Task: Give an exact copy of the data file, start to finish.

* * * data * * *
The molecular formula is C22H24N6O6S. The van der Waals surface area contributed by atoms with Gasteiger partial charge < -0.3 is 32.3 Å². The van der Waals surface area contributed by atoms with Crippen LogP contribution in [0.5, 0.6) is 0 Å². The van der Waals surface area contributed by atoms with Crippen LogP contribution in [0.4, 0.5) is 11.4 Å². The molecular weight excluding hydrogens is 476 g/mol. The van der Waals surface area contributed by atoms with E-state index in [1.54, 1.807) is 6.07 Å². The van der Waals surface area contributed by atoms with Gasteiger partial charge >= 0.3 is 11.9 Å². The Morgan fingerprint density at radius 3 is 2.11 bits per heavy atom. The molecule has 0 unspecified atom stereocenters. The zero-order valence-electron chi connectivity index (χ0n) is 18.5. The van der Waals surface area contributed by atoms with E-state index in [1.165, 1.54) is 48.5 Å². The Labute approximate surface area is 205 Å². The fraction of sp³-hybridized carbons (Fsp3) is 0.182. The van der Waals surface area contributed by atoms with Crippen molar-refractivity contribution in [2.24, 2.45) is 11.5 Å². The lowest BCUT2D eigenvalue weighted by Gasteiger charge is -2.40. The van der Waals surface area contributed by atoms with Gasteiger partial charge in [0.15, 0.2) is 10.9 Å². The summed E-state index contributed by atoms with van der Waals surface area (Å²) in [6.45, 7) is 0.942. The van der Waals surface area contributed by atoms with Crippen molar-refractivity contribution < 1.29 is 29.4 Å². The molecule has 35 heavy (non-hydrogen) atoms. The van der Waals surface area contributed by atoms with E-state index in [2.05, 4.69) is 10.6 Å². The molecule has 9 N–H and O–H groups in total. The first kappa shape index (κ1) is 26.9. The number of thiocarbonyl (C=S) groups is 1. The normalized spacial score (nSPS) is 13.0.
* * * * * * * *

The molecular formula is C22H24N6O6S. The van der Waals surface area contributed by atoms with Gasteiger partial charge < -0.3 is 32.3 Å². The van der Waals surface area contributed by atoms with Crippen LogP contribution in [0.5, 0.6) is 0 Å². The van der Waals surface area contributed by atoms with Crippen LogP contribution in [0.4, 0.5) is 11.4 Å². The molecular weight excluding hydrogens is 476 g/mol. The van der Waals surface area contributed by atoms with E-state index in [1.54, 1.807) is 6.07 Å². The van der Waals surface area contributed by atoms with Gasteiger partial charge >= 0.3 is 11.9 Å². The Morgan fingerprint density at radius 3 is 2.11 bits per heavy atom. The molecule has 0 unspecified atom stereocenters. The zero-order valence-electron chi connectivity index (χ0n) is 18.5. The van der Waals surface area contributed by atoms with E-state index in [1.165, 1.54) is 48.5 Å². The Labute approximate surface area is 205 Å². The fraction of sp³-hybridized carbons (Fsp3) is 0.182. The van der Waals surface area contributed by atoms with Crippen molar-refractivity contribution in [2.24, 2.45) is 11.5 Å². The lowest BCUT2D eigenvalue weighted by Gasteiger charge is -2.40. The van der Waals surface area contributed by atoms with Gasteiger partial charge in [0.15, 0.2) is 10.9 Å². The summed E-state index contributed by atoms with van der Waals surface area (Å²) in [6.45, 7) is 0.942. The van der Waals surface area contributed by atoms with Crippen molar-refractivity contribution < 1.29 is 29.4 Å². The molecule has 35 heavy (non-hydrogen) atoms. The van der Waals surface area contributed by atoms with E-state index in [2.05, 4.69) is 10.6 Å². The molecule has 9 N–H and O–H groups in total. The first kappa shape index (κ1) is 26.9. The number of thiocarbonyl (C=S) groups is 1. The normalized spacial score (nSPS) is 13.0.